I may well not respond if you continue posting quotes and comments about this particular off-wiki topic—because unlike you, I think that even if someone brings their personal life here of their own accord, that doesn't automatically make it fair game for third parties to use as rhetorical fodder. Though maybe Atsme would be okay with it, if you want to bring up this aspect of her personal life constantly as a topic of discussion with me; you should obtain her consent first. (edit: And I'll want to see a diff proving her consent before I'll say anything further on the subject.)
Either way, though, I will not stop saying that Wikipedia should officially, in written policy, oppose and prohibit Nazism, racism, sexism, and other forms of bigotry.
I'll close again with this Johann Kaspar Lavater quote I've grown to love so much—one good thing your craven antics have introduced me to if nothing else: The craftiest wiles are too short and ragged a cloak to cover a bad heart. --‿Ꞅtruthious 𝔹andersnatch ͡ |℡| 00:46, 22 October 2020 (UTC)
<chefskiss>--Jorm (talk) 00:38, 22 October 2020 (UTC)
Struthious Bandersnatch—you say "Wikipedia should officially, in written policy, oppose and prohibit Nazism, racism, sexism, and other forms of bigotry." I don't think we need explicit policy on these concerns. We have guidelines on WP:ASPERSIONS, WP:No personal attacks, WP:CIVIL, and WP:Assume good faith. Bus stop (talk) 20:55, 22 October 2020 (UTC)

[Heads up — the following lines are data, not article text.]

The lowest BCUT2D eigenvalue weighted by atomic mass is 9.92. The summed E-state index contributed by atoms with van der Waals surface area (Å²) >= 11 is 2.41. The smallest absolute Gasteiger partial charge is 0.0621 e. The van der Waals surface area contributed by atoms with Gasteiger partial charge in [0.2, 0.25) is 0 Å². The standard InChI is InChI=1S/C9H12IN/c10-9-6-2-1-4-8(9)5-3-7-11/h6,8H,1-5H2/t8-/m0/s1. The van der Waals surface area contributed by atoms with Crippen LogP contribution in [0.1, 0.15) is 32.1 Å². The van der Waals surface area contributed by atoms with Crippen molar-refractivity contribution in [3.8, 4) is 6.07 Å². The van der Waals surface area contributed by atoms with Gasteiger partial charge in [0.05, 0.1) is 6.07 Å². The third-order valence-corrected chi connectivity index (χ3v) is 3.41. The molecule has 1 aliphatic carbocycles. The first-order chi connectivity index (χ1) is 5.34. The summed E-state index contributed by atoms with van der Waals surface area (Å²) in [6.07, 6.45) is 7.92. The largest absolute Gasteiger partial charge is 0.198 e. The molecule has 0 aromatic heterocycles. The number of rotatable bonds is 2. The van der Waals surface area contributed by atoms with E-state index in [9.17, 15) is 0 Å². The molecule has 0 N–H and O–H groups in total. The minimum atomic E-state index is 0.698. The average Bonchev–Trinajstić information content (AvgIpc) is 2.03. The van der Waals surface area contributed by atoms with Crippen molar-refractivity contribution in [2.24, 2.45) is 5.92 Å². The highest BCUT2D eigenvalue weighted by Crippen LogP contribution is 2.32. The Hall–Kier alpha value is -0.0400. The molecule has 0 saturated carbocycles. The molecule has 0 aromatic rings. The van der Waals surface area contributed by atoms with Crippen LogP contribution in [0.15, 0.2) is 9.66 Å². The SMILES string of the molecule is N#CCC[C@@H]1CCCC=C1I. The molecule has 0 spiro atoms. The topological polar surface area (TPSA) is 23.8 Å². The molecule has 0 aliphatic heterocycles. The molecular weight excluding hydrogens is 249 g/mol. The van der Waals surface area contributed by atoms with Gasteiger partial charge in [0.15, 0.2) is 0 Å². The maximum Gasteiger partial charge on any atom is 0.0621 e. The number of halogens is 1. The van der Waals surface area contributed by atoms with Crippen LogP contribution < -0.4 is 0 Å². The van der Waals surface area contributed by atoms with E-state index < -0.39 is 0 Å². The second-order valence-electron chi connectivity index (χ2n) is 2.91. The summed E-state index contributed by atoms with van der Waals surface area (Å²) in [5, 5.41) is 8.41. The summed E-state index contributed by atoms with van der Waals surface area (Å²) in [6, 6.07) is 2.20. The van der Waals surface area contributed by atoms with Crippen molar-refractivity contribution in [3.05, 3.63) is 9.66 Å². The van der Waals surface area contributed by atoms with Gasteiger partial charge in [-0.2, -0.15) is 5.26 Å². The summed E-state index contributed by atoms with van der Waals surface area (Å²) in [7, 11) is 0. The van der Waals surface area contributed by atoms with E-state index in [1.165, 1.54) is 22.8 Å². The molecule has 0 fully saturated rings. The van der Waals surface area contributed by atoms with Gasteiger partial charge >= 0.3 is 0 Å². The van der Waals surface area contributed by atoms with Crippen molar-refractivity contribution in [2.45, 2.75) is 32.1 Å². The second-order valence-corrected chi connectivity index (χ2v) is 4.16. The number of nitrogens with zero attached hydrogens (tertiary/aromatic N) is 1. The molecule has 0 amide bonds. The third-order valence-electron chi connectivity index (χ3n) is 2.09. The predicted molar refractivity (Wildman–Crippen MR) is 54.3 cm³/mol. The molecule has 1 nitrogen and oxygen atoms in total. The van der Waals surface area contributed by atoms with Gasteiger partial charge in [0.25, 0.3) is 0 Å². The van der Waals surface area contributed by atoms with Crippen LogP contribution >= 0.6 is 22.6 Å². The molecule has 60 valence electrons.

You don't seem so confident about that. Could it be that you realize that simply requiring Nazis to act like they're at a tea party and maybe put an extra bit of polish into their uniforms is not all that is needed to oppose Nazism?
Or perhaps by saying that we don't “need” the policy, despite the fact that you qualified it with the word “explicit”, you actually mean that we should not oppose Nazism; since you have shown unwillingness to even put down opposition to Nazism in an essay, despite claiming that your objection to the existing WP:NONAZIS essay is solely based on its wording.
And of course there's the part where you said you are not troubled by the hypothetical presence of Nazis editing Wikipedia. Bring on Wikipedia Nazi Edition, I guess. --‿Ꞅtruthious 𝔹andersnatch ͡ |℡| 21:51, 22 October 2020 (UTC)
Struthious Bandersnatch—you say "Could it be that you realize that simply requiring Nazis to act like they're at a tea party and maybe put an extra bit of polish into their uniforms is not all that is needed to oppose Nazism?" I think we are only concerned with behavior. We can't gaze into another person's heart. Wikipedia should primarily be concerned with maintaining an atmosphere that is welcoming and hospitable to all—and of course we must adhere to reliable sources and follow a few more fundamental policies. Bus stop (talk) 22:10, 22 October 2020 (UTC)